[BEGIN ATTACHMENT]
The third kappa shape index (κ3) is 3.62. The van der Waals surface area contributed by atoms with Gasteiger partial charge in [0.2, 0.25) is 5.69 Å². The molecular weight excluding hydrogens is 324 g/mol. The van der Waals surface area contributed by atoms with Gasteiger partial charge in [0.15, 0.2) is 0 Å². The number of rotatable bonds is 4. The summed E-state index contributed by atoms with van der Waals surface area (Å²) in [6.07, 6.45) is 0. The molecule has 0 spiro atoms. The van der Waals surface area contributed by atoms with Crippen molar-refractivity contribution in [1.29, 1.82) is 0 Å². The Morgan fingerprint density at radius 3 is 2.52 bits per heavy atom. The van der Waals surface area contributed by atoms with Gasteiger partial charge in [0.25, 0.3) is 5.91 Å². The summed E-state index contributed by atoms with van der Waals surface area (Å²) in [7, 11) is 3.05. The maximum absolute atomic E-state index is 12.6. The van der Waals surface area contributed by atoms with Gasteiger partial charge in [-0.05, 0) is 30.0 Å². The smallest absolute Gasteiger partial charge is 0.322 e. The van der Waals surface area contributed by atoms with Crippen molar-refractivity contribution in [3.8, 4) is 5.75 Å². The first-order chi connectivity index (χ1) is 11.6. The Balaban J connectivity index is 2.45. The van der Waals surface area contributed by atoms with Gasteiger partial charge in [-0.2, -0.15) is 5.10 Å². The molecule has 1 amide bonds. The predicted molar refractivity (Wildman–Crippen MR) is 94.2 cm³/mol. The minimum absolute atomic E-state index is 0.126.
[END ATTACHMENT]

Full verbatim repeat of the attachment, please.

The third kappa shape index (κ3) is 3.62. The van der Waals surface area contributed by atoms with Gasteiger partial charge in [0.2, 0.25) is 5.69 Å². The molecular weight excluding hydrogens is 324 g/mol. The van der Waals surface area contributed by atoms with Gasteiger partial charge in [0.15, 0.2) is 0 Å². The number of rotatable bonds is 4. The summed E-state index contributed by atoms with van der Waals surface area (Å²) in [6.07, 6.45) is 0. The molecule has 0 spiro atoms. The van der Waals surface area contributed by atoms with Crippen molar-refractivity contribution in [1.29, 1.82) is 0 Å². The Morgan fingerprint density at radius 3 is 2.52 bits per heavy atom. The van der Waals surface area contributed by atoms with Gasteiger partial charge in [0.25, 0.3) is 5.91 Å². The summed E-state index contributed by atoms with van der Waals surface area (Å²) in [7, 11) is 3.05. The maximum absolute atomic E-state index is 12.6. The van der Waals surface area contributed by atoms with Gasteiger partial charge in [-0.05, 0) is 30.0 Å². The smallest absolute Gasteiger partial charge is 0.322 e. The van der Waals surface area contributed by atoms with Crippen molar-refractivity contribution in [3.8, 4) is 5.75 Å². The first-order chi connectivity index (χ1) is 11.6. The Balaban J connectivity index is 2.45. The van der Waals surface area contributed by atoms with Gasteiger partial charge in [-0.2, -0.15) is 5.10 Å². The molecule has 1 amide bonds. The predicted molar refractivity (Wildman–Crippen MR) is 94.2 cm³/mol. The minimum absolute atomic E-state index is 0.126.